Gender pay gap

Posted on Thursday, May 13, 2021 by Clementina Christopher

Gender pay gap is one of those business terms that feels as if it's been around forever, frustratingly.

It's entered the corporate lexicon as if it's just a thing that has to be accepted now; a fact of business life, like year end or a tax return.

But how did we get to this and more importantly what needs to happen to eradicate the gender pay gap permanently?

The Equality Act 2010 was designed to bridge the unfair gap once and for all. 

It stated that men and women in the same employment performing equal work must receive equal pay, unless any difference in pay can be justified. This is the law and employers must follow it.  Failure to do so can result in an expensive employment tribunal case and of course brand and reputational damage. Occasionally we see the issue exposed and exploding publicly with high profile cases such as the BBC V Samira Ahmed in January 2020.

The equality act set out a series of conditions which must be met for all private and voluntary sector organisations with 250 or more employees.  

These employers need to publish calculations relating to 6 key areas:

  • mean gender pay gap in hourly pay
  • median gender pay gap in hourly pay
  • mean bonus gender pay gap
  • median bonus gender pay gap
  • proportion of males and females receiving a bonus payment
  • proportion of males and females in each pay quartile

Companies with 250 or more employees are now expected by law to publish an annual report into their gender pay gap on both their own website and the government gender pay gap reporting website (link below).

But as you start to investigate further, all sorts of other questions begin to arise around accountability.

Whilst the figures submitted are very transparent, what happens if a company misses its own targets for reducing the gap?  It seems to be common practise to just extend deadlines by a few years but this isn't really tackling the problem.

Where a company has at least been brave enough to publish targets these can also be surprising.  To truly eradicate the pay gap one would assume that the target has to be 50/50 total equality regardless of race or gender.  But targets can sometimes be set much lower, particularly in the areas of bonus payments.  How can this make sense if the goal is true equality?

Debate can rage long and hard as to how the pay gap even originated in the first place.  Fear is an oftcited reason.  Fear of investment in female employees only to see that investment disappear if the woman opts to have children.  There is still a lingering sense that even if a woman returns after maternity leave, she will somehow be less invested, or available for a business.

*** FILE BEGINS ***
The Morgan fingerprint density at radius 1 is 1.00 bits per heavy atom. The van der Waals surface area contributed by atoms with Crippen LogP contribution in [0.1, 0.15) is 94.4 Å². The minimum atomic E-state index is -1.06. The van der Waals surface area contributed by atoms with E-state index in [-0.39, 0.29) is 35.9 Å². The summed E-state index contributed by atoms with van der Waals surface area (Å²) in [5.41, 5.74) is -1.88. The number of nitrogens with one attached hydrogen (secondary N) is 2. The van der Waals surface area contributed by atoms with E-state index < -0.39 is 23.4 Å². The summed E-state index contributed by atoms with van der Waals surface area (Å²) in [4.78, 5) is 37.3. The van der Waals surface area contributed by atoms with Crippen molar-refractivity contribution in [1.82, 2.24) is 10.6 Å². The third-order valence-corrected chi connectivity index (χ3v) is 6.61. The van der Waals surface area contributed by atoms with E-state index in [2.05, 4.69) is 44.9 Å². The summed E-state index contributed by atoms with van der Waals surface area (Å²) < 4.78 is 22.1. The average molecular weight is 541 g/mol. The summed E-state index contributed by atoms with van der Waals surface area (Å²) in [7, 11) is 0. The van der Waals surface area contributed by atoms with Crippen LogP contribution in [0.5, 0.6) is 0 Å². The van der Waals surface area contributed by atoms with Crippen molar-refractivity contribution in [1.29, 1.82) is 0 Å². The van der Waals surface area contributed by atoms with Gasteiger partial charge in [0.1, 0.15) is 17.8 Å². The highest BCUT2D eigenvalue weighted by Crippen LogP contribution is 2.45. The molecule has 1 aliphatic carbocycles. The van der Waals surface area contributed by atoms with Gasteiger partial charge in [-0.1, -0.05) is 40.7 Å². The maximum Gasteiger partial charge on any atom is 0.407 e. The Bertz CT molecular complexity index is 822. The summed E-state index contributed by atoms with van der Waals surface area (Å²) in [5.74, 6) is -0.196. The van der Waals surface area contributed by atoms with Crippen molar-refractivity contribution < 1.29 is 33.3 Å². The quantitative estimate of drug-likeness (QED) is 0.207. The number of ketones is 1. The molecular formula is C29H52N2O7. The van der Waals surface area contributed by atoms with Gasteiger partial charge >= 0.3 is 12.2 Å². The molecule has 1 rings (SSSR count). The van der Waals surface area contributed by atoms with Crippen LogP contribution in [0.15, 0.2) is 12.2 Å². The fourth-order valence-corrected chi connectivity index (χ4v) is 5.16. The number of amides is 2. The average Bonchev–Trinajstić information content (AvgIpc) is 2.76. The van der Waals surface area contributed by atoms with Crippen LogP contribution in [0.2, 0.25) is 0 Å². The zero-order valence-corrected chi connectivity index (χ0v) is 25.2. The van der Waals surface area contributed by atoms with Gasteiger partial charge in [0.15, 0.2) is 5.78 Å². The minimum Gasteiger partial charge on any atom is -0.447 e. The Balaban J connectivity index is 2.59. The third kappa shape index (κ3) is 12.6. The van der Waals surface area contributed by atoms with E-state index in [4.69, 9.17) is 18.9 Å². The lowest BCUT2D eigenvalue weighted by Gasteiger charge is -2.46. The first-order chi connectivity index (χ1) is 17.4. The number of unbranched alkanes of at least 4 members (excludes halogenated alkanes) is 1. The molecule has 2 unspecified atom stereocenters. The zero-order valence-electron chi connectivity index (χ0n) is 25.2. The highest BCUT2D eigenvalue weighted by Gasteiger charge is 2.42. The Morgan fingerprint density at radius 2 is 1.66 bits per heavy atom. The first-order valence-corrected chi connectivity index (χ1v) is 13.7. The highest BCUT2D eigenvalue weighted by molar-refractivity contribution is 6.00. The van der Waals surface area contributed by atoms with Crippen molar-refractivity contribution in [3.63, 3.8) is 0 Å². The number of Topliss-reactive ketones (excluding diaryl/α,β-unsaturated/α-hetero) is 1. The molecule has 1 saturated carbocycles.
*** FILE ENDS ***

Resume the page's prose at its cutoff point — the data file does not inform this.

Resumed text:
As more and more men take a period of paternity leave, a different attitude is beginning to emerge.  Many parents return with a completely different perspective, which can actually be a huge benefit to a business in terms of outlook and approach.  Not to mention enhanced soft skills such as patience, empathy and relationship building. 

Another reason often put forward is cultural in origin.  That women are somehow less likely to stand up for themselves in pay negotiations.  The meek, demure stereotype still prevails despite the phenomenal success of high profile CEOs such as Carolyn McCallt, Sheryl Sandberg etc.

A combination of these two factors is also undoubtedly having an effect in terms of legacy.  A Forbes article even as far back as 2012 highlighted there being an anticipated salary gap amongst American MBA students set to graduate.  There is almost a belief that things have always been this way, so that is how it is supposed to be.

But just as huge strides have been made around race and pay, it doesn't always have to be this way for the gender pay gap.

In April 2020 the ONS reported that:

The gender pay gap among all employees was 15.5% in 2020, down from 17.4% in 2019. Perhaps most importantly, the gender pay gap remained close to zero for full-time employees aged under 40 years but was over 10% for older age groups.

Signs of progress for the next generation, but what more can be done?

Familiarise yourself with your company report.  Is there a gender pay gap?  If so, what is the roadmap for equality?

Find out what accountability mechanisms are in place for targets missed etc?

Seek out senior personnel who can champion the equality agenda.

Don't be afraid to whistleblow on malpractice.  

2020 has meant profound seismic shifts in the global economy and business is changing.  The gender pay gap needs to be consigned to history, and people of all sexual orientations need to play their part.

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